Why a suburban mum gave her kids’ toy guns the bullet
Have your heard about the proposed Australian buyback for toy guns?
It’s the brainchild of Adelaide mother Sam Paior, and it has sparked fierce debate across the country. Last week’s Sandy Hook massacre reminded Sam how much she hates to see her two sons, Ben and Bailey, playing with guns.
The boys had a few replica guns they’d bought at the Royal Adelaide Show. So Sam had the idea of a buyback for her sons’ toy guns. If they wanted to, they could hand over their plastic weapons, and she’d give them $5 for each one.
I think it’s a great idea because I also really dislike toy guns. It’s the way the kids hold them, the way they move when they’re “hunting” each other, and the aggression they adopt when they’re trying to “kill” each other.
Now, I don’t think for a second that having a gun is going to turn my eight-year-old into a serial killer. As I wrote last week, I’m much more worried about US kids playing with the real thing.
But it’s the symbolism of toy guns that really bothers me. I just don’t like what the guns represent, and I don’t like the sort of games kids tend to play when they’re holding them.
If it’s been a while since you last bought a toy gun, and you’re imagining kids in the backyard going “pow, pow” with little cap pistols, then think again. Most toy guns these days are absolutely huge and include life-like features.
The sales spiel for the new-model Nerf Vortex Vigilon - with “rapid reloads and rapid fire technology” - talks about “having enough ammo on hand” which “can mean the difference between winning and losing” on missions.
And there’s the Nerf Vortex Praxis “pump-action, 10-disc blaster” with “removable 10-disc magazine for maximum firepower with minimum reloading time”.
Admittedly, most of these wannabe weapons come in lurid plastic colours and are unlikely to ever be mistaken for the real thing. Ever since a child in the US was killed by a police officer who mistook his toy gun for a real gun, most toy manufacturers and sellers have policies to ensure no toy gun resembles an actual gun.
But the internet has opened up the toy gun market, and our kids now have access to replica toy guns which look more like life-like.
I do think, however, that even plastic Nerf guns that shoot soft foam bullets give kids an early introduction to gun culture and encourage aggressive war games.
Sam’s idea for the toy gun buyback, which she posted on her Facebook page, quickly went viral and was picked up by the mainstream media. Immediately, her Facebook page was hacked by abusive trolls and gun nuts raging against the idea.
Sam, who I should admit used to be a friend of mine 20 years ago when we went to uni together, had to remove more than 400 abusive posts. The group she has formed, which is planning an event in February, now has a private Facebook site to guard against future attacks. It is such a pity.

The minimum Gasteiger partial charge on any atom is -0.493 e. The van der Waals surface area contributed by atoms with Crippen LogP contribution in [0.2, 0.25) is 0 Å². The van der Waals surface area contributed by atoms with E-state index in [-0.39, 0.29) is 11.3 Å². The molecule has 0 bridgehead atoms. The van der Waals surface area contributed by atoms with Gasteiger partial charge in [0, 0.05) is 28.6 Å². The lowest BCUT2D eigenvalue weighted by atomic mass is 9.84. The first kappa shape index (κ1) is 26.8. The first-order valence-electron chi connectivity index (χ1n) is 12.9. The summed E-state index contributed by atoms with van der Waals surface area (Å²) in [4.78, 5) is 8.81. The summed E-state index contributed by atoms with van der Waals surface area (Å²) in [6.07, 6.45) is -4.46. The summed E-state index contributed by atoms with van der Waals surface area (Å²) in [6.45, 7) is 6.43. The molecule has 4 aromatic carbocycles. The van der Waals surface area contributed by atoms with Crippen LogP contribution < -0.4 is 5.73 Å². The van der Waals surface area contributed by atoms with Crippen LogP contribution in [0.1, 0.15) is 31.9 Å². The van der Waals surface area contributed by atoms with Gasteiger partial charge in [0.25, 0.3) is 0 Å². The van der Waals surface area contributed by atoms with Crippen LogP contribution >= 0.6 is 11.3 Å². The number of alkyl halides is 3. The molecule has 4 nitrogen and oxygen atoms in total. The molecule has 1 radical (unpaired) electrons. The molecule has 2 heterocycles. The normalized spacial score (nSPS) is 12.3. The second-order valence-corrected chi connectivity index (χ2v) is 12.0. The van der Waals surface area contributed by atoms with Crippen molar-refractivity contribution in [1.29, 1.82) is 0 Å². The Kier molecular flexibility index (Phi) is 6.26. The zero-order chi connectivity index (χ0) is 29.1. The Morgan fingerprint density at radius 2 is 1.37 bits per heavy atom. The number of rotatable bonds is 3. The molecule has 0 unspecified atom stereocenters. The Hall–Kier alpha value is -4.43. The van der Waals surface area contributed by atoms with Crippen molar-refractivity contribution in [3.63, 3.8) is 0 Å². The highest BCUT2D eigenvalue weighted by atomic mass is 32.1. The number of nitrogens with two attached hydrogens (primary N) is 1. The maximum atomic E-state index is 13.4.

What a sad world we live in when a mother, who just wanted to educate her sons about the dangers of guns, and start a meaningful dialogue with other kids about what’s happened in the United States, is attacked by vitriolic trolls.
As Sam explained, for her peaceful efforts she has been branded a “twat, an imbecile, a f****** retard, a moron, an idiot, a nutter and more”.
Facebook posters have called her pathetic and “another do-gooder and bible basher”.
“Why not try and buy back spoons next because they make people fat?” said one.
And a man, who is an armed guard, said she should not terrify her children about guns but instead “teach them to respect and safely interact with them”.
What rot. Guns are terrifying. Children shouldn’t be taught to safely interact with them; they should be taught never to go near them.
This sort of nasty abuse shows us how aggressive our society has become. It’s not like Sam was calling for all toy guns to be banned; she just wanted to find a way to reach out to other anti-gun parents and help them educate their kids.
I think it’s perfectly reasonable to take a stand and make a link between toy guns and the violent gun-loving culture that’s causing so much damage in the United States and elsewhere.
Scientists are divided over whether violent media and toys lead to actual violence and aggression in children. But many studies have found that prolonged and sustained exposure to violent games and media desensitises children to real violence.
It doesn’t make them violent, but it makes them accept violence as more commonplace.
In my mind there’s enough violence out there: just watch the nightly news and look at the trolls above. I, for one, don’t want to do anything more to encourage an acceptance of aggression among my kids.
And so, will I be buying back my kids’ guns this Christmas? You bet I will.
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